As devout Catholics and faithful Mormons step forward boldly, evangelical Protestants appear in cultural disarray. The most popular of the new generation of evangelical pastors—Rick Warren and Joel Osteen—stay out of the cultural fray. Evangelical youth may have orthodox opinions on marriage or life, but they’re increasingly reluctant to voice those opinions, lest they appear “divisive” or “intolerant.” In fact, at times it appears as if much of the evangelical world has retreated into a defensive crouch, eager to promote its universally-loved work for the poor while abjectly apologizing for the cultural battles of years past. [There seems to be an over-correction the Evangelicals may be experiencing. Rev Jerry Falwell, Pat Robertson and others often took strong and public stands on the moral issues of the day. As a Catholic, I admired them for this but at times I cringed when they were less nuanced than I wished, or failed to make some necessary distinctions. Further, they often strayed a little closer to politics than I would and often used Old Testament texts in a mechanistic way that did always respect how Jesus recast them.
Sure enough, their action caused a strong and often strident backlash from secularists and progressivist theologians. At some level the backlash was deserved for the reasons already stated and also the perception that some of their involvement in politics was too cozy. It would seem our author is noting that within Evangelicalism this took something of a toll. Some are weary and wary of the strident battles of the past and, it appears, have sought less controversial terrain. But the correction, according to French has gone too far].
Why are Catholics and Mormons increasingly bold when so many evangelicals are increasingly timid? Why are Catholics so often leading on life and Mormons so often leading on marriage? The answer, I think, is theological and cultural, two words that expose profound weaknesses in American evangelicalism. [I would like to say I think Catholics are also showing something of a lead on marriage issues, but in an incomplete way. It is clear we are against Gay “marriage.” But how well do we really uphold true marriage in our lives? Our doctrine is clear enough, but in practice we have high numbers of divorce and annulments. Whereas the Mormans have large, strong, and stable families, our witness in the actual way we live is sore comprimised. Hence, our author does not see us as the strong witnesses to marriage we ought to be].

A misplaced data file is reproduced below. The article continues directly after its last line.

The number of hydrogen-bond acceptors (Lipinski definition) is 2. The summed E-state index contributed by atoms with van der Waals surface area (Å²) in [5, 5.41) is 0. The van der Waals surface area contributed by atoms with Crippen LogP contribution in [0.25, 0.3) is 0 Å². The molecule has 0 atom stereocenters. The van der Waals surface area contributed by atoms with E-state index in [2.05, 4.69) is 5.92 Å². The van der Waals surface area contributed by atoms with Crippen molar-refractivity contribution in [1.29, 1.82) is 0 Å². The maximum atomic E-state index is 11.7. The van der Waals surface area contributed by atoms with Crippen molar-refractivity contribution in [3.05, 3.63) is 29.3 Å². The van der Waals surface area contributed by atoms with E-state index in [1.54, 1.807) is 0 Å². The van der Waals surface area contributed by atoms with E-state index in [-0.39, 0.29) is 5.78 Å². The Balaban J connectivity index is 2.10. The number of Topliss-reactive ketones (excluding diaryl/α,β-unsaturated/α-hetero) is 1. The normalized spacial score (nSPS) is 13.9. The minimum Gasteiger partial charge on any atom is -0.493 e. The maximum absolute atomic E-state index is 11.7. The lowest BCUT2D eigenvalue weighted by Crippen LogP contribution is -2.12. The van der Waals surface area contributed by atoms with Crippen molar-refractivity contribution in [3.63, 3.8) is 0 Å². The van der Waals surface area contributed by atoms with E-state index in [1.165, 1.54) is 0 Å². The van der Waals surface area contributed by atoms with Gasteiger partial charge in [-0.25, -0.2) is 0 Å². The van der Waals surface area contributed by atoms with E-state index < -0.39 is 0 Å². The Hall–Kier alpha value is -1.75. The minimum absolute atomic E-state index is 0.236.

First, theology. One cannot spend five minutes with thoughtful Catholics without understanding how the defense of life is a fundamental and integral part of the DNA of the church. Since the defense of life is theologically-grounded, it is functionally and practically independent of any secular ideology. Nuns who one day attend a sit-in for immigrant rights may the next day do sidewalk counseling outside of Planned Parenthood. Bishops, “progressive” or conservative, defend life in Catholic hospitals. Catholics who study church doctrine, who immerse themselves in the teachings of the church, understand that to defend life is to imitate Christ. Life is not just an “issue,” for a Catholic; it is at the core of the Gospel. [Well, I wish what he said here was wholly true. There are unfortunately some aspects of politics that separate Catholics out into two wings as we have discussed elsewhere on this blog. On one wing are Catholics who are pro-life and focused on the great moral issues of our time: Abortion, Euthanasia, Embryonic Stem cell research, sex education and so forth. On the other wing are Catholics focused on the social issues: poverty, immigrant rights, capital punishment, health care and so forth.
Our author’s picture of the nun sitting in for immigrant rights and protesting later in front of the PP “clinic” is beautiful but rarer than I would like. Not all Catholics easily stride back and forth between the two wings. I know many who do and would like to think I am one who does, but the truth is there ARE secular ideologies that negatively impact our ability to be truly prophetic. But pay attention fellow Catholics, someone sees us as strong in this area. Why don’t we strive to live up to the powerful image our Evangelical brother sees?